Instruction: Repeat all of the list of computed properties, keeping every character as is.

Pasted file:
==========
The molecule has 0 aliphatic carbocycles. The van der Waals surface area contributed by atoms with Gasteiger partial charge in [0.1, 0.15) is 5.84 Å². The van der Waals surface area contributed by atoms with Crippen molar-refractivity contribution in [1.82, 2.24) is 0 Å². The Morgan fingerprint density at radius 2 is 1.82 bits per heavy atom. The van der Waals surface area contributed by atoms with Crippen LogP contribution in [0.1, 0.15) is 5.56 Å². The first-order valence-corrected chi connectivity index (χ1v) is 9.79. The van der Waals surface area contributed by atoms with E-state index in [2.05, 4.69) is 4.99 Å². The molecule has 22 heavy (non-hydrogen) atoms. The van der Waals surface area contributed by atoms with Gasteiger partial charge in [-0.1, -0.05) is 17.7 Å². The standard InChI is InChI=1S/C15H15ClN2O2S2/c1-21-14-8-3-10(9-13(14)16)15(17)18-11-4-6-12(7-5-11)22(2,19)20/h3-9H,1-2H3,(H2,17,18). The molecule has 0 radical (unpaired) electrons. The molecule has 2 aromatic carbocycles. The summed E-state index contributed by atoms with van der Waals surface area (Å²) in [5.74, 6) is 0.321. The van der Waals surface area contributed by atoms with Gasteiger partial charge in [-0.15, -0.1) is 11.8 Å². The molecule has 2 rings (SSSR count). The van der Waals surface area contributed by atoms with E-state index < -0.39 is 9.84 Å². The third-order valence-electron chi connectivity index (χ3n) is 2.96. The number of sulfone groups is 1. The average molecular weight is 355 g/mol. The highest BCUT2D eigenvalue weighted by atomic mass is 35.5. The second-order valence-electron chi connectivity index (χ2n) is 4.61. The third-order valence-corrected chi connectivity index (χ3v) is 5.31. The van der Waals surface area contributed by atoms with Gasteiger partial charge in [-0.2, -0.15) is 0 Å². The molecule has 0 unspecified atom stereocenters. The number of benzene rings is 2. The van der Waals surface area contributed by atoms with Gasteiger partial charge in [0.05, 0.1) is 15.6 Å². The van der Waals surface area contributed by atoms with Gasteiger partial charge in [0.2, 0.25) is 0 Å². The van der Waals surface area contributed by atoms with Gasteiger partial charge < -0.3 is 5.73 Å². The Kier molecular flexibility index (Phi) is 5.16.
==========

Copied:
The molecule has 0 aliphatic carbocycles. The van der Waals surface area contributed by atoms with Gasteiger partial charge in [0.1, 0.15) is 5.84 Å². The van der Waals surface area contributed by atoms with Crippen molar-refractivity contribution in [1.82, 2.24) is 0 Å². The Morgan fingerprint density at radius 2 is 1.82 bits per heavy atom. The van der Waals surface area contributed by atoms with Crippen LogP contribution in [0.1, 0.15) is 5.56 Å². The first-order valence-corrected chi connectivity index (χ1v) is 9.79. The van der Waals surface area contributed by atoms with E-state index in [2.05, 4.69) is 4.99 Å². The molecule has 22 heavy (non-hydrogen) atoms. The van der Waals surface area contributed by atoms with Gasteiger partial charge in [-0.1, -0.05) is 17.7 Å². The standard InChI is InChI=1S/C15H15ClN2O2S2/c1-21-14-8-3-10(9-13(14)16)15(17)18-11-4-6-12(7-5-11)22(2,19)20/h3-9H,1-2H3,(H2,17,18). The molecule has 0 radical (unpaired) electrons. The molecule has 2 aromatic carbocycles. The summed E-state index contributed by atoms with van der Waals surface area (Å²) in [5.74, 6) is 0.321. The van der Waals surface area contributed by atoms with Gasteiger partial charge in [-0.15, -0.1) is 11.8 Å². The molecule has 2 rings (SSSR count). The van der Waals surface area contributed by atoms with E-state index < -0.39 is 9.84 Å². The third-order valence-electron chi connectivity index (χ3n) is 2.96. The number of sulfone groups is 1. The average molecular weight is 355 g/mol. The highest BCUT2D eigenvalue weighted by atomic mass is 35.5. The second-order valence-electron chi connectivity index (χ2n) is 4.61. The third-order valence-corrected chi connectivity index (χ3v) is 5.31. The van der Waals surface area contributed by atoms with Gasteiger partial charge in [-0.2, -0.15) is 0 Å². The molecule has 0 unspecified atom stereocenters. The number of benzene rings is 2. The van der Waals surface area contributed by atoms with Gasteiger partial charge in [0.05, 0.1) is 15.6 Å². The van der Waals surface area contributed by atoms with Gasteiger partial charge in [0.2, 0.25) is 0 Å². The van der Waals surface area contributed by atoms with Gasteiger partial charge < -0.3 is 5.73 Å². The Kier molecular flexibility index (Phi) is 5.16.